Cryogenic Masterclass





Gate Valve Fugitive Emissions Test
The growth in the LNG and Industrial Gases market has seen increased interest in low temperature and Cryogenic testing. Adanac’s Technical Director Neil West and Business Development Manager Steve Busby discuss the “Science” behind dealing with valves at such extreme temperatures. Adanac has a long history with Cryogenic valves. Offering cryogenic modifications to a variety of valves for a number of years now and cryogenically testing valves since 2000.

The process of testing a valve at Cryogenic temperatures is a complex one. Firstly, the correct size of cold box must be used to ensure the amount of cooling media required is minimised. The valve can then take several hours to cool to the required test temperature. The actual process of testing the valve can often be relatively short, sometimes only 15-30 minutes, depending on client specification.

Valves can be tested for low temperature suitability for two reasons. Firstly, valves that are intended to operate with low temperature or cryogenic media, such as LNG or liquefied gases such as Oxygen and Nitrogen. The second category covers valves that can see extreme external temperatures. We regularly test valves destined for the Karachaganak project in Kazakhstan where ambient temperatures can drop to below -40 degrees C. Whatever the reason the basic purpose of the test is to ensure that the valve functions correctly at low temperature and to detect any leakages, either fugitive emissions or in-line leaks. The leakages are discovered using a piece of equipment called a Mass Spectrometer. The Mass Spectrometer probe detects minute quantities of escaping gases from the valve body. Any seat leakage is monitored using flow meters on our test manifold.

The standard choice of test gas tends to be Helium, or Nitrogen with a trace of Helium. Hydrocarbons are not a feasible option given the potential for explosions. It’s also essential that the valve is cleaned prior to testing as the Mass Spectrometer is a very sensitive piece of equipment, and any contaminants could give a false reading or possibly damage the equipment.

Test results are obviously classified but in our experience the main reason valves fail test is incorrect specification. Valves are often manufactured correctly but the soft seals may not be suitable to perform at low temperatures. A residue of Hydrostatic test fluid in the valve can also cause a problem as ice can form on the seats which prevents operation of the valve. Therefore, when ordering valves required for use at low temperatures, ensure the valve is properly cleaned prior to test.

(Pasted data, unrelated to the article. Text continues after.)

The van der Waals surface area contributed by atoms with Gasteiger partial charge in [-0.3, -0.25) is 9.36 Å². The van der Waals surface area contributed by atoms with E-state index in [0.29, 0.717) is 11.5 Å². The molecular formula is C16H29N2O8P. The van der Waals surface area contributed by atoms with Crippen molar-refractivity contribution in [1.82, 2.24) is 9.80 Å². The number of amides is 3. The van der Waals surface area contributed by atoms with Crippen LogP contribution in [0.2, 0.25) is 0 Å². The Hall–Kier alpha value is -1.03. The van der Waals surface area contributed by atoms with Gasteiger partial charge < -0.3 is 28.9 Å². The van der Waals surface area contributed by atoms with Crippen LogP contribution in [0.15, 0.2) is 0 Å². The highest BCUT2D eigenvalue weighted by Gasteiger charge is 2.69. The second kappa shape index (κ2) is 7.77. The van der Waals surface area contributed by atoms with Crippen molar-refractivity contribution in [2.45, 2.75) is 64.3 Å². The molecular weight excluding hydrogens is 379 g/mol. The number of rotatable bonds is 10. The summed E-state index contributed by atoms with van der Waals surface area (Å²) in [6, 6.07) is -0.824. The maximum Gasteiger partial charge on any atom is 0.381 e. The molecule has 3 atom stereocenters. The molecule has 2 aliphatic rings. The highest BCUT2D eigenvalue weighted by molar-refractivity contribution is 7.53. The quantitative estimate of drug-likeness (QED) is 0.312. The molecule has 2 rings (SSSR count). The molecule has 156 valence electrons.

Adanac standard procedure for testing valves at low temperature is to firstly subject the valve to an ambient pressure test. Any leakage issues are quickly revealed, enabling corrective measures to be taken before the more costly low temperature test is done.

Leakage through the gland could often be attributed to the packing itself, or even the parallelism of the stem. Even a slight taper on the stem can open up the packing, creating leak paths. Finding suitable materials for gland packing is not an exact science. For example, materials that perform well at ambient temperatures may not be suitable for low temperature applications. Selection of suitable gland packing material is dependent upon the application. Adanac have found solutions in both bespoke seal manufacture, the use of particular proprietary products or a combination of both.

In summary, manufacturing valves suitable to operate at Cryogenic temperatures is a complex process, but correct material specification, accurate machining processes and suitable valve cleanliness all play an important part in the efficient performance of any valve required to operate in such applications.

Adanac Valve Specialities
Tel: 01359 240 404
www.adanac.co.uk

Published in Valve User Magazine Issue 23


Summer 2020 // Issue 53
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